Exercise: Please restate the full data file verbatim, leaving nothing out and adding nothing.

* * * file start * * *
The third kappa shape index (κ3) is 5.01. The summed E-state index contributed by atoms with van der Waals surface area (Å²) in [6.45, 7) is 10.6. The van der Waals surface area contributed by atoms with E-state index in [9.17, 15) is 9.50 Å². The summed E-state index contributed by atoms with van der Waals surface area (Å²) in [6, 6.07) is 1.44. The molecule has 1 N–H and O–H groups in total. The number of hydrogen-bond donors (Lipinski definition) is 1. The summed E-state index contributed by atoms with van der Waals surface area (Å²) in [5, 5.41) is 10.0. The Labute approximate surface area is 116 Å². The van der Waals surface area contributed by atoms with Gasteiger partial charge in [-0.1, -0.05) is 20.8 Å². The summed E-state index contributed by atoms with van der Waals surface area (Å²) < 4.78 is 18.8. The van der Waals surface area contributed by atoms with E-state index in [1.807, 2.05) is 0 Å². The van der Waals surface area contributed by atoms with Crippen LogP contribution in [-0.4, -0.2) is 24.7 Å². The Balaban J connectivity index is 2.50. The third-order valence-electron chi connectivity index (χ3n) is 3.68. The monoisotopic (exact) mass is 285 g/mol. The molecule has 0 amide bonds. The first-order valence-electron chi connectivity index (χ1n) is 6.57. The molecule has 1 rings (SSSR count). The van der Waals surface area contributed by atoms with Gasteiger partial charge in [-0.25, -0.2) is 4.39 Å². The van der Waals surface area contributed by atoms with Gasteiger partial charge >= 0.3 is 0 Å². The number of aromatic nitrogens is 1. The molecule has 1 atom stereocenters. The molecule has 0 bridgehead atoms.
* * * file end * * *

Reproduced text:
The third kappa shape index (κ3) is 5.01. The summed E-state index contributed by atoms with van der Waals surface area (Å²) in [6.45, 7) is 10.6. The van der Waals surface area contributed by atoms with E-state index in [9.17, 15) is 9.50 Å². The summed E-state index contributed by atoms with van der Waals surface area (Å²) in [6, 6.07) is 1.44. The molecule has 1 N–H and O–H groups in total. The number of hydrogen-bond donors (Lipinski definition) is 1. The summed E-state index contributed by atoms with van der Waals surface area (Å²) in [5, 5.41) is 10.0. The Labute approximate surface area is 116 Å². The van der Waals surface area contributed by atoms with Gasteiger partial charge in [-0.1, -0.05) is 20.8 Å². The summed E-state index contributed by atoms with van der Waals surface area (Å²) < 4.78 is 18.8. The van der Waals surface area contributed by atoms with E-state index in [1.807, 2.05) is 0 Å². The van der Waals surface area contributed by atoms with Crippen LogP contribution in [-0.4, -0.2) is 24.7 Å². The Balaban J connectivity index is 2.50. The third-order valence-electron chi connectivity index (χ3n) is 3.68. The monoisotopic (exact) mass is 285 g/mol. The molecule has 0 amide bonds. The first-order valence-electron chi connectivity index (χ1n) is 6.57. The molecule has 1 rings (SSSR count). The van der Waals surface area contributed by atoms with Gasteiger partial charge in [-0.25, -0.2) is 4.39 Å². The van der Waals surface area contributed by atoms with Gasteiger partial charge >= 0.3 is 0 Å². The number of aromatic nitrogens is 1. The molecule has 1 atom stereocenters. The molecule has 0 bridgehead atoms.